—They were still just staring at me, not firing. Soon, though, the deviant I’d just saved pointed her electronic pistol at my head. “We don’t have time for this.” After a moment, I remembered to act scared in order to maintain my front, so I fell to my knees to evoke this emotional response. Ramsay jumped in front of me again to get between me and the deviant woman. “No!” he said. “You can’t kill him, especially not you, after he just saved your life.” “Stop calling it ‘he’ she said, “and get out of the way, or I’ll kill you too.” “You’d kill me, just because you disagree with me! Just to be able to kill the person who just saved your life! You’re sick!” “It’s not a person,” the woman said, before firing just beside Ramsay’s left ear. “Salma, calm down,” said a male deviant’s voice. His orange diode was off. He had deactivated his implant. “Maybe Ramsay is right. Maybe we should at least be open to the possibility.” Ramsay said, “Are you dismissing my ideas just because I’m the youngest, Salma? Or...I know. It’s because I have no implant. You know I don’t have to have an implant to be one of us, right?” “For shame,” Salma muttered.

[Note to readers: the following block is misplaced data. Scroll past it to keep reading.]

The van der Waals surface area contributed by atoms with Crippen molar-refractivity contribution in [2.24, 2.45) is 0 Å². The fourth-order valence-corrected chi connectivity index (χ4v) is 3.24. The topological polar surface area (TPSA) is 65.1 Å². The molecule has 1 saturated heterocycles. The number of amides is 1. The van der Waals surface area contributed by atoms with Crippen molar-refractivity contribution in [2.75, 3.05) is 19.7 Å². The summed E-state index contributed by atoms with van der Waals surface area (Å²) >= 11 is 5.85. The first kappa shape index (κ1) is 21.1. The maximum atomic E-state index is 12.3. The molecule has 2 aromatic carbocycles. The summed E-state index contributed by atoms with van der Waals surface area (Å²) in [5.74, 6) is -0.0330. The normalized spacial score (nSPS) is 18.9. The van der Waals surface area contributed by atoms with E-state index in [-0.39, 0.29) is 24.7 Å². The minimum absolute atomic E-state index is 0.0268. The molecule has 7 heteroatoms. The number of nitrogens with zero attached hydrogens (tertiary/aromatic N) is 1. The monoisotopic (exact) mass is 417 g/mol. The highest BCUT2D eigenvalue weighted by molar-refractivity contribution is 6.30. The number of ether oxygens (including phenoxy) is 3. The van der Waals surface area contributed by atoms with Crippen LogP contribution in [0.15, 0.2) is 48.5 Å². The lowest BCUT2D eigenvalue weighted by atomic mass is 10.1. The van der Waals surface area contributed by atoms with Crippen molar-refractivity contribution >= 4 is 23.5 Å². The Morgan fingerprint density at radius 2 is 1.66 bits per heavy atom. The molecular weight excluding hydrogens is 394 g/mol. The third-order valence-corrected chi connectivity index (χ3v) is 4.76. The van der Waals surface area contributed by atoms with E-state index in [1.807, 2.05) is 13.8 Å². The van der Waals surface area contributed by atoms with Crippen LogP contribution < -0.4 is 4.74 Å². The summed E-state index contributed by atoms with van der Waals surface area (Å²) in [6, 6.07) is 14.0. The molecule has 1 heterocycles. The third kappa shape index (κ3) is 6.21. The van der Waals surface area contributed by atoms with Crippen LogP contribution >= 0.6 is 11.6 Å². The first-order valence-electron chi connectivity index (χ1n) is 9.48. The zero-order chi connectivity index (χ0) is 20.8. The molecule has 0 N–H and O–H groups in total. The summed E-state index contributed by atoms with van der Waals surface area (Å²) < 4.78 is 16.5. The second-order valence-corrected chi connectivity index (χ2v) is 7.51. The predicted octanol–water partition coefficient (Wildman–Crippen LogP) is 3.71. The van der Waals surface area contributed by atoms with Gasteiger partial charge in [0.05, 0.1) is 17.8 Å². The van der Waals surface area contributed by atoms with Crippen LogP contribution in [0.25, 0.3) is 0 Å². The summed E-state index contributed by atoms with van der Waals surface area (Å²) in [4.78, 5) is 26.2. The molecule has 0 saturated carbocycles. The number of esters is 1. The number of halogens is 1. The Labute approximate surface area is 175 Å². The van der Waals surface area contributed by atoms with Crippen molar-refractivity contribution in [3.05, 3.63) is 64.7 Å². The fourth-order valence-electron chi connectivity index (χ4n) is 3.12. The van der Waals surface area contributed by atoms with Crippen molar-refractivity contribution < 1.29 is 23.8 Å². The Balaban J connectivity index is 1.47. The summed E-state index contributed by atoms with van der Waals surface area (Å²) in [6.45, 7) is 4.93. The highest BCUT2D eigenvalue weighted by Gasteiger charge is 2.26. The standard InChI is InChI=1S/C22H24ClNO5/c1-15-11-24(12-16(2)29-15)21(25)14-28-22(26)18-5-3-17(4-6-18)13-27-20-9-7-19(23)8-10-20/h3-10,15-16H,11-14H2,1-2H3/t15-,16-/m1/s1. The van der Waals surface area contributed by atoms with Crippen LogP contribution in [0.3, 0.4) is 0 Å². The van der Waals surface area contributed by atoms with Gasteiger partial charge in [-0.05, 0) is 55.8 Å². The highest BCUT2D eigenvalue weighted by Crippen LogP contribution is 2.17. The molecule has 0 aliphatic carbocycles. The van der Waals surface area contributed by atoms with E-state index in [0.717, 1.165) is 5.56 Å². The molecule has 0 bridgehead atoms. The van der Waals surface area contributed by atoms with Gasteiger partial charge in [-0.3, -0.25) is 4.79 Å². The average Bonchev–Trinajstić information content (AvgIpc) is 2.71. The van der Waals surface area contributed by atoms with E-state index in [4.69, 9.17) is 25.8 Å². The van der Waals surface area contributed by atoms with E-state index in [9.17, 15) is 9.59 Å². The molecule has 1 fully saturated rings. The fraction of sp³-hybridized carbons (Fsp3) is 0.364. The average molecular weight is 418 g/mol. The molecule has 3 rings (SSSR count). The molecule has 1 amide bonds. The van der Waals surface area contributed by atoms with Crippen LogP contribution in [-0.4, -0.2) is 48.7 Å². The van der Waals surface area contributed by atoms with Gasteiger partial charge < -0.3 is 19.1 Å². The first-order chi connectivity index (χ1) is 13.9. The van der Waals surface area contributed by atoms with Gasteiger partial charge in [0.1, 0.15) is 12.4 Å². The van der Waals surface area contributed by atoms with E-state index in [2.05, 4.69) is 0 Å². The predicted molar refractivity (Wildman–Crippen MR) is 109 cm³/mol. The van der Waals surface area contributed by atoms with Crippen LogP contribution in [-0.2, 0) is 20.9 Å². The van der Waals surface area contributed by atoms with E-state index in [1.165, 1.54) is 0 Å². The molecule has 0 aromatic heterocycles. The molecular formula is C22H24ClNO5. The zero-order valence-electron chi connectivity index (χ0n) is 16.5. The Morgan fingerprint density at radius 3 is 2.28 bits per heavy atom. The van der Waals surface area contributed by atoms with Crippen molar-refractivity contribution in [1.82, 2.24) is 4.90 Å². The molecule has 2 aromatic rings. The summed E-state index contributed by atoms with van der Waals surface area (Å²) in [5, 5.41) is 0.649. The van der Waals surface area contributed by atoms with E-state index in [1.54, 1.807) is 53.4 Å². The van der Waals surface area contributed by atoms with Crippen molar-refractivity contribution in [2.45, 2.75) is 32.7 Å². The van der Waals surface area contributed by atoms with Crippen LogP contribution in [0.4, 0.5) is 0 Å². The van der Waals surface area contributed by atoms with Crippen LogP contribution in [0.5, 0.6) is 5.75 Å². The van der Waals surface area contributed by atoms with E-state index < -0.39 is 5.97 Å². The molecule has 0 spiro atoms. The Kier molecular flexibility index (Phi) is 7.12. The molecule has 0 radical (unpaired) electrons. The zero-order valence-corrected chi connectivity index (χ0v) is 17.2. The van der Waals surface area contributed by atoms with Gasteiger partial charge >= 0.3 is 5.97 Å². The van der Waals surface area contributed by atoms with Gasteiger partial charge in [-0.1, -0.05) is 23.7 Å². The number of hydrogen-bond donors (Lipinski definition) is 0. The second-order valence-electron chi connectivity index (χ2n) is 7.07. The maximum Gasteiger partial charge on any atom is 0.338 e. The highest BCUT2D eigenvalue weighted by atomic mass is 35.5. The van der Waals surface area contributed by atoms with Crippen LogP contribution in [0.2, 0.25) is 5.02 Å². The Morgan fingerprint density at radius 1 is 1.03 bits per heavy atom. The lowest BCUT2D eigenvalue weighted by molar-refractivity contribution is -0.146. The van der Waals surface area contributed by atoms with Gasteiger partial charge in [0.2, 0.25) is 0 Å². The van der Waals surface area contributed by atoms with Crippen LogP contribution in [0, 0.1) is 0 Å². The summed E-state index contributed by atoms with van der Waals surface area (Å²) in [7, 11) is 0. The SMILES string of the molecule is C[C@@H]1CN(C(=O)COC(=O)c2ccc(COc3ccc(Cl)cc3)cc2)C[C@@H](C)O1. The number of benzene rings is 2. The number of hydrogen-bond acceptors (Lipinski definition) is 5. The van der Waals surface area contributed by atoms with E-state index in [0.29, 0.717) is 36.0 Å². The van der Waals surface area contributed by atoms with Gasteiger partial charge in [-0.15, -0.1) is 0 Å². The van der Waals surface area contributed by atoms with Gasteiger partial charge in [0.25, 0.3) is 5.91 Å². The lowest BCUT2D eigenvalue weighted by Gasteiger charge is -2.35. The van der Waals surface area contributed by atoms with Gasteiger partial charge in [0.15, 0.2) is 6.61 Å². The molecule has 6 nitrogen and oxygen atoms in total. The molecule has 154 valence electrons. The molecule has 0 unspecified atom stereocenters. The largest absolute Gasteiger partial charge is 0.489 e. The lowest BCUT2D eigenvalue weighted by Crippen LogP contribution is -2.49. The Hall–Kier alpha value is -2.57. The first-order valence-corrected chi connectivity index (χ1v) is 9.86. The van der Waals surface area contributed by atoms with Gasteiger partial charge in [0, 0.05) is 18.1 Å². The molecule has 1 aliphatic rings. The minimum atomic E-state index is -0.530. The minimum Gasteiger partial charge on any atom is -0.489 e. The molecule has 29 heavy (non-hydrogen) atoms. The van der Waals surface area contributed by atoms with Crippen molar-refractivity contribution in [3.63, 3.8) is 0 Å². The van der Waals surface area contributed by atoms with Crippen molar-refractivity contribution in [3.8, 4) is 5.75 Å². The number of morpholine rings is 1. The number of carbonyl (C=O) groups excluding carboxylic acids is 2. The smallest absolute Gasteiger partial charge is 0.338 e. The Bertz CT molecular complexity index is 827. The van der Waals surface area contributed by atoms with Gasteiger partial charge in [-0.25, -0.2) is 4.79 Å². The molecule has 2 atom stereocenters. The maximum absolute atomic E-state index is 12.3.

—Yes. True discord. Many deviants were speaking but I remember one line in particular: “It would be wrong to dismiss Ramsay just because he is young or lacking an implant.” The person who spoke it did so with their vocal chords. More of them had deactivated their implants. This is another thing about humans that I despise.

—What’s that?

—The fact is, Ramsay was wrong. Completely wrong. And it had nothing to do with his age, at least not directly. Salma was around the same age he was. Humans love to attach abstract properties to concrete things, as though his age has anything to do with the validity of his suggestions.